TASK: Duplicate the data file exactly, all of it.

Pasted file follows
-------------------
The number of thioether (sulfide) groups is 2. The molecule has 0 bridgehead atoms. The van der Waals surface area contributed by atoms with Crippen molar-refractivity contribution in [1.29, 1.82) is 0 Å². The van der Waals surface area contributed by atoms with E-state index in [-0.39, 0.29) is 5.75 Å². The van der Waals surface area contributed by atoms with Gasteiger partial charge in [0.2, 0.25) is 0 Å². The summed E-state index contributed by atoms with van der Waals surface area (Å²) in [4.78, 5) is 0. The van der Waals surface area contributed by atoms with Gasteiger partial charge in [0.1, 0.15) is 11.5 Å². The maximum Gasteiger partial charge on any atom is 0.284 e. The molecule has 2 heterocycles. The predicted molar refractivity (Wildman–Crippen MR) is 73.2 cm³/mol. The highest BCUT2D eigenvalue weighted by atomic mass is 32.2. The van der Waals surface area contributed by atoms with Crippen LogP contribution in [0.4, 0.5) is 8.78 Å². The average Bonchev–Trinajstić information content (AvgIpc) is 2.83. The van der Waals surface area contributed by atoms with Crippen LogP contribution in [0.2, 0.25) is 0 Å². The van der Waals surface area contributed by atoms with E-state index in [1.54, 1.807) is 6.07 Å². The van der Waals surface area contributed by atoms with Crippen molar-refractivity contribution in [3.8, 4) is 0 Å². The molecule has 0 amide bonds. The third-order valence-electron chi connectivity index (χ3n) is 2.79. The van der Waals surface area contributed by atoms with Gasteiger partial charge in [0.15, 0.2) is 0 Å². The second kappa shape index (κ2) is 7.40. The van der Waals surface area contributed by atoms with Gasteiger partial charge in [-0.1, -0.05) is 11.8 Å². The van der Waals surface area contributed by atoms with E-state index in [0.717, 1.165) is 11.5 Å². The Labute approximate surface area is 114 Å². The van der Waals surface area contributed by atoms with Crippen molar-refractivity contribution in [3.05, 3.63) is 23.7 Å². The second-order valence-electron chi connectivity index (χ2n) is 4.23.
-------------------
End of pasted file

The number of thioether (sulfide) groups is 2. The molecule has 0 bridgehead atoms. The van der Waals surface area contributed by atoms with Crippen molar-refractivity contribution in [1.29, 1.82) is 0 Å². The van der Waals surface area contributed by atoms with E-state index in [-0.39, 0.29) is 5.75 Å². The van der Waals surface area contributed by atoms with Gasteiger partial charge in [0.2, 0.25) is 0 Å². The summed E-state index contributed by atoms with van der Waals surface area (Å²) in [4.78, 5) is 0. The van der Waals surface area contributed by atoms with Gasteiger partial charge in [0.1, 0.15) is 11.5 Å². The maximum Gasteiger partial charge on any atom is 0.284 e. The molecule has 2 heterocycles. The predicted molar refractivity (Wildman–Crippen MR) is 73.2 cm³/mol. The highest BCUT2D eigenvalue weighted by atomic mass is 32.2. The van der Waals surface area contributed by atoms with Crippen LogP contribution in [0.4, 0.5) is 8.78 Å². The average Bonchev–Trinajstić information content (AvgIpc) is 2.83. The van der Waals surface area contributed by atoms with Crippen LogP contribution in [0.2, 0.25) is 0 Å². The van der Waals surface area contributed by atoms with E-state index in [1.54, 1.807) is 6.07 Å². The van der Waals surface area contributed by atoms with Crippen molar-refractivity contribution in [3.8, 4) is 0 Å². The molecule has 0 amide bonds. The third-order valence-electron chi connectivity index (χ3n) is 2.79. The van der Waals surface area contributed by atoms with Gasteiger partial charge in [0.15, 0.2) is 0 Å². The second kappa shape index (κ2) is 7.40. The van der Waals surface area contributed by atoms with Gasteiger partial charge in [-0.1, -0.05) is 11.8 Å². The van der Waals surface area contributed by atoms with E-state index in [0.717, 1.165) is 11.5 Å². The Labute approximate surface area is 114 Å². The van der Waals surface area contributed by atoms with Crippen molar-refractivity contribution in [3.05, 3.63) is 23.7 Å². The second-order valence-electron chi connectivity index (χ2n) is 4.23.